Show of hands if you think Windows is easy to use ... If I'm driving a car with a radio, I usually fiddle with the dials way down around 88-90 FM to listen to NPR, for Car Talk, All Things Considered, and the occasional science show. Now AlKini gives me another reason: "National Public Radio's "High Tech" section covers the Linux World Expo: Linux Moves to Heart of Corporate America (top item ATM).
NPR's Chris Arnold for All Things Considered: www.npr.org/ramfiles/atc/200008 16.atc.07.ram (Real Audio)"
A major issue raised by the High Tech section article is ease of use; maybe I'm crazy, but putting on Mandrake and going nuts with the included programs is pretty darn easy. Putting on 98 and NT I thought was rather a nightmare.
Well, surely all this has shown ... something! OK. Perhaps now everyone can stop submitting the story about the experiment which has been reported as showing a previously unheard of increase in the speed of light. drinkypoo writes: "It turns out that 'Not only does the speed of light remain unsurpassed, but Wang's experiment wasn't even about that.' To be specific, 'the team developed a method of manipulating the wavelengths of a beam of light, thereby altering the way it arrives at its destination. Because short wavelengths become longer and long ones become shorter, the natural fanning outward that marks a light pulse is eliminated; consequently the shape of the pulse at its destination appears the same as at its origin.' It seems that the journalistic frenzy and a NEC press release are to blame. Salon Magazine is carrying the full story here."
Reports have been greatly exaggerated. We reported a few days ago that IBM's Project Monterey had been killed. Not so, says dentar, who writes: "I am attending SCO Forum 2000, and contrary to what was published in Sm@rt-aleck Reseller, IBM is NOT ditching Monterey. It is going to be called AIX-5L. (NOT AIX-RL like the article says). The Sm@rt reseller article is very poorly researched and is pure yellow journalism. In fact, IBM is very ticked about the article."
Where are the software-release-date betting pool sites? fonixmunkee writes: "Found an interesting story on BetaNews regarding Microsoft reportedly working on porting some of their software to linux. Check it out here."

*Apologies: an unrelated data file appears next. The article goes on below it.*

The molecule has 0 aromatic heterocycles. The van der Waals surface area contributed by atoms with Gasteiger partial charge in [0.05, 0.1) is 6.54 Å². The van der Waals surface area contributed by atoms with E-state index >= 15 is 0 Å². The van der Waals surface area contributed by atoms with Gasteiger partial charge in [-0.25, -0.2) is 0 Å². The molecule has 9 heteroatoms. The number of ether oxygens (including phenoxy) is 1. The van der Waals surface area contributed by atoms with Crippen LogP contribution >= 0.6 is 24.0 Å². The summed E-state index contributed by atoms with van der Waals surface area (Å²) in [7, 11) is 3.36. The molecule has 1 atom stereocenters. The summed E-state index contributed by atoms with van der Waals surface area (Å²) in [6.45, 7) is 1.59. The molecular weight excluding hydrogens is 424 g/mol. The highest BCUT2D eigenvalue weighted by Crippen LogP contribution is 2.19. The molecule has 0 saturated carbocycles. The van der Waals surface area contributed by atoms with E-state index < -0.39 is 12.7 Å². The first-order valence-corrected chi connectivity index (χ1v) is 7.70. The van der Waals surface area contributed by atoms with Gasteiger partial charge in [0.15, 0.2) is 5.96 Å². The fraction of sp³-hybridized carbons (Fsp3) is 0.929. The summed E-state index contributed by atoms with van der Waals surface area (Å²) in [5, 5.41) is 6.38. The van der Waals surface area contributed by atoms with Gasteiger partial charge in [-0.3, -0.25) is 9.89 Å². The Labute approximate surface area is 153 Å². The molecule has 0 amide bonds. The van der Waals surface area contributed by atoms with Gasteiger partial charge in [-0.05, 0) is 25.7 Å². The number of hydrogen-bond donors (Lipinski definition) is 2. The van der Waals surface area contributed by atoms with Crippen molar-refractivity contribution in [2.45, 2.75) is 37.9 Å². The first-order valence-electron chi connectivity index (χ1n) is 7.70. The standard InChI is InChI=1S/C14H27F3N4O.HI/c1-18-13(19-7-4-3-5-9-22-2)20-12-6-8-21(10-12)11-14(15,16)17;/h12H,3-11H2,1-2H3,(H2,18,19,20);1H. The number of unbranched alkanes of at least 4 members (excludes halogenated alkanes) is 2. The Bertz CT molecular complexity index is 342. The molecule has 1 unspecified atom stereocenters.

For either P.R. or experimental purposes at least, though, doesn't it seem like Microsoft will offer some Linux software soon? While there's often no accounting for corporate decision making, to ignore the large, vibrant, growing Linux market would be to ... ignore a large, vibrant and growing market. Fine by me; I never much like having my words mangled by Word, and I have never pined for Outlook.
The more numerous the laws ... werdna writes: "Counsel for Napster, Inc. just submitted their initial brief on Appeal, explaining why the preliminary injunction should be reversed. The brief sets other arguments, any one of which could be a basis for reversal.
Whatever may be said of Judge Patel's decision, she set forth her reasoning squarely, which made it possible for Mr. Boies to crisply and concisely join the issue: Whether the test for contributory infringement of an internet service will be that the services has a "mere capacity for substantial non-infringing uses" (the test adopted by the Supreme Court for VCR's), or Judge Patel's new creation of a "present primary purpose " test, in direct contravention of the Supreme Court's decision in the Betamax case. The answer to this question can have broad-sweeping impact on the internet as a whole.
Interestingly, the brief shows that the Ninth Circuit itself originally adopted the "primary purpose" test when it first reviewed the Betamax case, noting that the Supreme Court expressly rejected that argument there. It is sometimes advocacy to a judge to remind them that the District Court they are reviewing just made the same mistake they made years ago."